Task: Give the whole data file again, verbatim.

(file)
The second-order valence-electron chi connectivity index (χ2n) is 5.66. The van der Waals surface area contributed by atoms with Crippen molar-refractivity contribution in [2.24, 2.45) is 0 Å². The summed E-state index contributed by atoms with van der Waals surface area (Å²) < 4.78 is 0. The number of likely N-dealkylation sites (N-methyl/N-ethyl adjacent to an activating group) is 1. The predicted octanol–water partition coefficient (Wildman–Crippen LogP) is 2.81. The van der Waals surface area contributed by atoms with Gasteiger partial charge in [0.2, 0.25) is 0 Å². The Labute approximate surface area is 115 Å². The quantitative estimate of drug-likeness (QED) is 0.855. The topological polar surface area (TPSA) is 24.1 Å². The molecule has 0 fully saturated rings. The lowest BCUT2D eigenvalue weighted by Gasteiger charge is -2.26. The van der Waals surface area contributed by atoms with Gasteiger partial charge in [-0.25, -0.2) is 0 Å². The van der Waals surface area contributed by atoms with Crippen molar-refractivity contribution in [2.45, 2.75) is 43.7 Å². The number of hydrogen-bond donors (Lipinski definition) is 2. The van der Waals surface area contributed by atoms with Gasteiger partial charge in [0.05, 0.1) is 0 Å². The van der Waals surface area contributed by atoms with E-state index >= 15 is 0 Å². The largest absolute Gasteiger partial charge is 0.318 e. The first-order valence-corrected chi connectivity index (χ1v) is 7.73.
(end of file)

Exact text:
The second-order valence-electron chi connectivity index (χ2n) is 5.66. The van der Waals surface area contributed by atoms with Crippen molar-refractivity contribution in [2.24, 2.45) is 0 Å². The summed E-state index contributed by atoms with van der Waals surface area (Å²) < 4.78 is 0. The number of likely N-dealkylation sites (N-methyl/N-ethyl adjacent to an activating group) is 1. The predicted octanol–water partition coefficient (Wildman–Crippen LogP) is 2.81. The van der Waals surface area contributed by atoms with Gasteiger partial charge in [0.2, 0.25) is 0 Å². The Labute approximate surface area is 115 Å². The quantitative estimate of drug-likeness (QED) is 0.855. The topological polar surface area (TPSA) is 24.1 Å². The molecule has 0 fully saturated rings. The lowest BCUT2D eigenvalue weighted by Gasteiger charge is -2.26. The van der Waals surface area contributed by atoms with Gasteiger partial charge in [-0.25, -0.2) is 0 Å². The van der Waals surface area contributed by atoms with Crippen molar-refractivity contribution in [2.45, 2.75) is 43.7 Å². The number of hydrogen-bond donors (Lipinski definition) is 2. The van der Waals surface area contributed by atoms with Gasteiger partial charge in [0.05, 0.1) is 0 Å². The van der Waals surface area contributed by atoms with E-state index >= 15 is 0 Å². The largest absolute Gasteiger partial charge is 0.318 e. The first-order valence-corrected chi connectivity index (χ1v) is 7.73.